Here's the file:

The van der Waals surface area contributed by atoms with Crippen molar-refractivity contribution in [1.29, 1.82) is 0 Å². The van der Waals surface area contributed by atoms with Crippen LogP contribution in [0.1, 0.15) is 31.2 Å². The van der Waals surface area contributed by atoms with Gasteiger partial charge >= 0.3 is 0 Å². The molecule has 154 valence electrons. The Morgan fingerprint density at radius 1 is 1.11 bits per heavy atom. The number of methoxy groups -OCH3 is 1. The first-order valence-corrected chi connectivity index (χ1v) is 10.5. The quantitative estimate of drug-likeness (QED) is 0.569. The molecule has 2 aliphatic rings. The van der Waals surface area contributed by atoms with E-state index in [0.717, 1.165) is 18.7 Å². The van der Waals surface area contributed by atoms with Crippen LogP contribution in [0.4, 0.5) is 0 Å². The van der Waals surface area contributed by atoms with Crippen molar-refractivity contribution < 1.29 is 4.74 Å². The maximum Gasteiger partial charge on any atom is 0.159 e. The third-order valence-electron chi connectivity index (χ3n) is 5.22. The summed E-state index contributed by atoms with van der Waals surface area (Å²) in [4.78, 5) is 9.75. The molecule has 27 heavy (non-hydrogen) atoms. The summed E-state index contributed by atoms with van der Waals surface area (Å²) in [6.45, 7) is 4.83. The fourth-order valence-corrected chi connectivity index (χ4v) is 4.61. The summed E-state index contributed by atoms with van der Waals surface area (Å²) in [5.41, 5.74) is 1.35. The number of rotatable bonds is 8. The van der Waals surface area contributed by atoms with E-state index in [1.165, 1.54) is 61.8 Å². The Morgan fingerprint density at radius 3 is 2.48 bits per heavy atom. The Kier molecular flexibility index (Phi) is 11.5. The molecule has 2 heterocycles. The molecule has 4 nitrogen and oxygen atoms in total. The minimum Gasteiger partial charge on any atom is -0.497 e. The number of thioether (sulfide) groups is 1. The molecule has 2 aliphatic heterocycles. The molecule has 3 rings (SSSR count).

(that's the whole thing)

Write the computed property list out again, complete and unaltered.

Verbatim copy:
The van der Waals surface area contributed by atoms with Crippen molar-refractivity contribution in [1.29, 1.82) is 0 Å². The van der Waals surface area contributed by atoms with Crippen LogP contribution in [0.1, 0.15) is 31.2 Å². The van der Waals surface area contributed by atoms with Gasteiger partial charge >= 0.3 is 0 Å². The molecule has 154 valence electrons. The Morgan fingerprint density at radius 1 is 1.11 bits per heavy atom. The number of methoxy groups -OCH3 is 1. The first-order valence-corrected chi connectivity index (χ1v) is 10.5. The quantitative estimate of drug-likeness (QED) is 0.569. The molecule has 2 aliphatic rings. The van der Waals surface area contributed by atoms with E-state index in [0.717, 1.165) is 18.7 Å². The van der Waals surface area contributed by atoms with Crippen LogP contribution in [0.4, 0.5) is 0 Å². The van der Waals surface area contributed by atoms with Crippen molar-refractivity contribution < 1.29 is 4.74 Å². The maximum Gasteiger partial charge on any atom is 0.159 e. The third-order valence-electron chi connectivity index (χ3n) is 5.22. The summed E-state index contributed by atoms with van der Waals surface area (Å²) in [4.78, 5) is 9.75. The molecule has 27 heavy (non-hydrogen) atoms. The summed E-state index contributed by atoms with van der Waals surface area (Å²) in [6.45, 7) is 4.83. The fourth-order valence-corrected chi connectivity index (χ4v) is 4.61. The summed E-state index contributed by atoms with van der Waals surface area (Å²) in [5.41, 5.74) is 1.35. The number of rotatable bonds is 8. The van der Waals surface area contributed by atoms with E-state index in [1.165, 1.54) is 61.8 Å². The Morgan fingerprint density at radius 3 is 2.48 bits per heavy atom. The Kier molecular flexibility index (Phi) is 11.5. The molecule has 2 heterocycles. The molecule has 4 nitrogen and oxygen atoms in total. The minimum Gasteiger partial charge on any atom is -0.497 e. The number of thioether (sulfide) groups is 1. The molecule has 2 aliphatic heterocycles. The molecule has 3 rings (SSSR count).